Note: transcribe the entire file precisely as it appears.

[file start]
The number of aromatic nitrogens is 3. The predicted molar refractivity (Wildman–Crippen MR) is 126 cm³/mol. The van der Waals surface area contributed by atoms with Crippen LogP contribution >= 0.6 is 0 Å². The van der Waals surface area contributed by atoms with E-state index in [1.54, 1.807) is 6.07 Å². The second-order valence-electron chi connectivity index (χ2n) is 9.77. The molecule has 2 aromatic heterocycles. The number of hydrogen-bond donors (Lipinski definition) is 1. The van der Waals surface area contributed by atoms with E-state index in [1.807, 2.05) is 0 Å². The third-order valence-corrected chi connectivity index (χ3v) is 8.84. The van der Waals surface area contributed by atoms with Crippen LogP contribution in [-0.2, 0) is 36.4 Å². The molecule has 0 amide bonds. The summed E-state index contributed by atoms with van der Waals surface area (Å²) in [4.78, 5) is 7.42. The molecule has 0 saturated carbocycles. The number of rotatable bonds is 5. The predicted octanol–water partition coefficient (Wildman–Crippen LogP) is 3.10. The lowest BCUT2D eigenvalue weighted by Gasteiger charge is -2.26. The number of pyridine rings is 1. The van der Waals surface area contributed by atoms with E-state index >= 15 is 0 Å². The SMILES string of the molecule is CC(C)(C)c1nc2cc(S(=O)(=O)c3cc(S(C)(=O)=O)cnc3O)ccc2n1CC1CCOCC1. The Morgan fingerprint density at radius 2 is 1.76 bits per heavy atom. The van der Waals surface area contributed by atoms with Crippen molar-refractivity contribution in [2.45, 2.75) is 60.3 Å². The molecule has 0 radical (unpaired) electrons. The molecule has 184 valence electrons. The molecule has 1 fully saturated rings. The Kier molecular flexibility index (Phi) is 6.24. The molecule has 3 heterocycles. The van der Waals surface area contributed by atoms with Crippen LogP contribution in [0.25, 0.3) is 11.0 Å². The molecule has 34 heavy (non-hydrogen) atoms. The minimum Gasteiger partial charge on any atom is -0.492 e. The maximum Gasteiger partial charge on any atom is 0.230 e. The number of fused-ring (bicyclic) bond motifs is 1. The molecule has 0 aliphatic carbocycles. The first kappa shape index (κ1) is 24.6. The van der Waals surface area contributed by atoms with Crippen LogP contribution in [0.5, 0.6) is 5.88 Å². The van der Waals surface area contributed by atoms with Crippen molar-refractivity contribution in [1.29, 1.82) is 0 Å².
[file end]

The number of aromatic nitrogens is 3. The predicted molar refractivity (Wildman–Crippen MR) is 126 cm³/mol. The van der Waals surface area contributed by atoms with Crippen LogP contribution >= 0.6 is 0 Å². The van der Waals surface area contributed by atoms with E-state index in [1.54, 1.807) is 6.07 Å². The second-order valence-electron chi connectivity index (χ2n) is 9.77. The molecule has 2 aromatic heterocycles. The number of hydrogen-bond donors (Lipinski definition) is 1. The van der Waals surface area contributed by atoms with E-state index in [1.807, 2.05) is 0 Å². The third-order valence-corrected chi connectivity index (χ3v) is 8.84. The van der Waals surface area contributed by atoms with Crippen LogP contribution in [-0.2, 0) is 36.4 Å². The molecule has 0 amide bonds. The summed E-state index contributed by atoms with van der Waals surface area (Å²) in [4.78, 5) is 7.42. The molecule has 0 saturated carbocycles. The number of rotatable bonds is 5. The predicted octanol–water partition coefficient (Wildman–Crippen LogP) is 3.10. The lowest BCUT2D eigenvalue weighted by Gasteiger charge is -2.26. The number of pyridine rings is 1. The van der Waals surface area contributed by atoms with E-state index >= 15 is 0 Å². The SMILES string of the molecule is CC(C)(C)c1nc2cc(S(=O)(=O)c3cc(S(C)(=O)=O)cnc3O)ccc2n1CC1CCOCC1. The Morgan fingerprint density at radius 2 is 1.76 bits per heavy atom. The van der Waals surface area contributed by atoms with Crippen molar-refractivity contribution in [2.45, 2.75) is 60.3 Å². The molecule has 0 radical (unpaired) electrons. The molecule has 184 valence electrons. The molecule has 1 fully saturated rings. The Kier molecular flexibility index (Phi) is 6.24. The molecule has 3 heterocycles. The van der Waals surface area contributed by atoms with Crippen LogP contribution in [0.25, 0.3) is 11.0 Å². The molecule has 34 heavy (non-hydrogen) atoms. The minimum Gasteiger partial charge on any atom is -0.492 e. The maximum Gasteiger partial charge on any atom is 0.230 e. The number of fused-ring (bicyclic) bond motifs is 1. The molecule has 0 aliphatic carbocycles. The first kappa shape index (κ1) is 24.6. The van der Waals surface area contributed by atoms with Crippen LogP contribution in [0.5, 0.6) is 5.88 Å². The van der Waals surface area contributed by atoms with Crippen molar-refractivity contribution in [1.29, 1.82) is 0 Å².